This report has five recommendations to safeguard and allow the recovery of threatened species and their habitat after the bushfires, and was used to brief decision-makers and stakeholders. It is also a key resource for continuing advocacy for better protection of unburnt forests and is providing focus areas for wildlife monitoring efforts by local communities groups and our NatureWatch program.
Getting out into nature
When safe to do so, we have again offered many ways for the community to get involved with our work through citizen science programs and activities on land and along our coasts. We also offered webinars and online resources for the community to engage with nature from home during the coronavirus pandemic.
Our new Life After Fire citizen science project is supporting volunteers to monitor wildlife in East Gippsland and assist the recovery and protection of fire-affected areas. This year, volunteers also participated in forest tours of the proposed Great Forest National Park, which included spotlighting and ‘stagwatching’ for gliders.
During the pandemic, the community has recognised the incredible benefit of having wild places and wildlife on our doorstep. Over the last year, our activities sheets have inspired families to discover and learn about the nature around them. We are delighted that we could continue to offer this program to our community, when we all needed it most.
As well as continuing to count fish and photograph sea slugs, our ReefWatch citizen science program launched a new project, Marine Life of Victoria, using the iNaturalist platform. This will enhance our understanding of, and in turn our ability to conserve, marine life. To date, 76 volunteers have entered 12,032 observations of 806 species in our marine waters, many of which can only be found in the Southern Ocean.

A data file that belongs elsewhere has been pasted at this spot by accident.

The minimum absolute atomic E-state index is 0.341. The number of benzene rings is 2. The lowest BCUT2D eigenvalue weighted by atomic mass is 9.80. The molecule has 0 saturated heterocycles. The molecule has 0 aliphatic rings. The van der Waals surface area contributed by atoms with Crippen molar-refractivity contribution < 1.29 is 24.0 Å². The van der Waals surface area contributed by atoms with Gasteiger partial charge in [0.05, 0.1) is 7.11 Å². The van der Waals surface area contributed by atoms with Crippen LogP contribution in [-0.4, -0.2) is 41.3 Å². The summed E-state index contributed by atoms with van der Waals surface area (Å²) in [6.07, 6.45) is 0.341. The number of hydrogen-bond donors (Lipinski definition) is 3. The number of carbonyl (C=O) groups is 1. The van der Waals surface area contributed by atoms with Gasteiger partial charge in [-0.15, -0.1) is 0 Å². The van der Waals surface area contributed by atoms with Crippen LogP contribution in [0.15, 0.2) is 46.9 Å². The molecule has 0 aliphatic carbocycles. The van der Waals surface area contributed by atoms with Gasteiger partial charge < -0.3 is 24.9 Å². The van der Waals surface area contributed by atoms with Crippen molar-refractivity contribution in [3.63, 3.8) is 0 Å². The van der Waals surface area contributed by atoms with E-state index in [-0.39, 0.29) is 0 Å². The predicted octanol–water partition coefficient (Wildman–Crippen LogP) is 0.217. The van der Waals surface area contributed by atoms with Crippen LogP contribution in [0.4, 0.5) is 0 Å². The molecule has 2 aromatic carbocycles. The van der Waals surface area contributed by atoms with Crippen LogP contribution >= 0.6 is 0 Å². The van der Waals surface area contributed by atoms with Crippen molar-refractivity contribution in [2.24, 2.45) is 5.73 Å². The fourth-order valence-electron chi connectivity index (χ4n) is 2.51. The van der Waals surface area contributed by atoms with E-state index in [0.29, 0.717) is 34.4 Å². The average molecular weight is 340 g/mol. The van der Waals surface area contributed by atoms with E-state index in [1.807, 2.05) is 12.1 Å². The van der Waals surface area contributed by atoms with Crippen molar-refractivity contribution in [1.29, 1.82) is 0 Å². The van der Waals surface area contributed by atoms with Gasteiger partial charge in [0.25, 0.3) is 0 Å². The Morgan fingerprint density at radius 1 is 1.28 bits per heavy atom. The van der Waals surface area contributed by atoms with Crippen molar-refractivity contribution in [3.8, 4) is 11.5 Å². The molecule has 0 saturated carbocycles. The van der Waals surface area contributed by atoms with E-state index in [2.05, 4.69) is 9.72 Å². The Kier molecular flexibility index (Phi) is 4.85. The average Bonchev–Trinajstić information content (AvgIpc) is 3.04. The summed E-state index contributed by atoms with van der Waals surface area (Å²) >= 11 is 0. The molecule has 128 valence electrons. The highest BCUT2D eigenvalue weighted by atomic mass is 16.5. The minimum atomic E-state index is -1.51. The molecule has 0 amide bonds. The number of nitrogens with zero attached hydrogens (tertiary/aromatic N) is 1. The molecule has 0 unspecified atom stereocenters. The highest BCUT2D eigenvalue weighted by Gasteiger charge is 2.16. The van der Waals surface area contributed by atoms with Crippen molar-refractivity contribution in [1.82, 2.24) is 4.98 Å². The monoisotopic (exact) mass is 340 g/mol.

This project was an important part of our Westernport BioBlitz event, which helped our community share their knowledge of Westernport’s amazing wildlife in support of our campaign to stop AGL’s proposed gas import terminal.
It is our honour to share the amazing achievements that your investment makes possible
In addition to the work above, we continue to highlight the adverse impacts of logging native forests, scrutinise and provide input into park management plans, and advocate for improved parks funding and better management of our unique natural areas right across the state.
Thank you for sharing the Victorian National Parks Association’s vision that Victoria will be a place with a diverse and healthy natural environment protected, respected and enjoyed by all.
If you have any questions, please don’t hesitate to contact our team on 03 9341 6500 or [email protected]
You can help us achieve more wins for nature by making a tax-deductible donation at vnpa.org.au/donate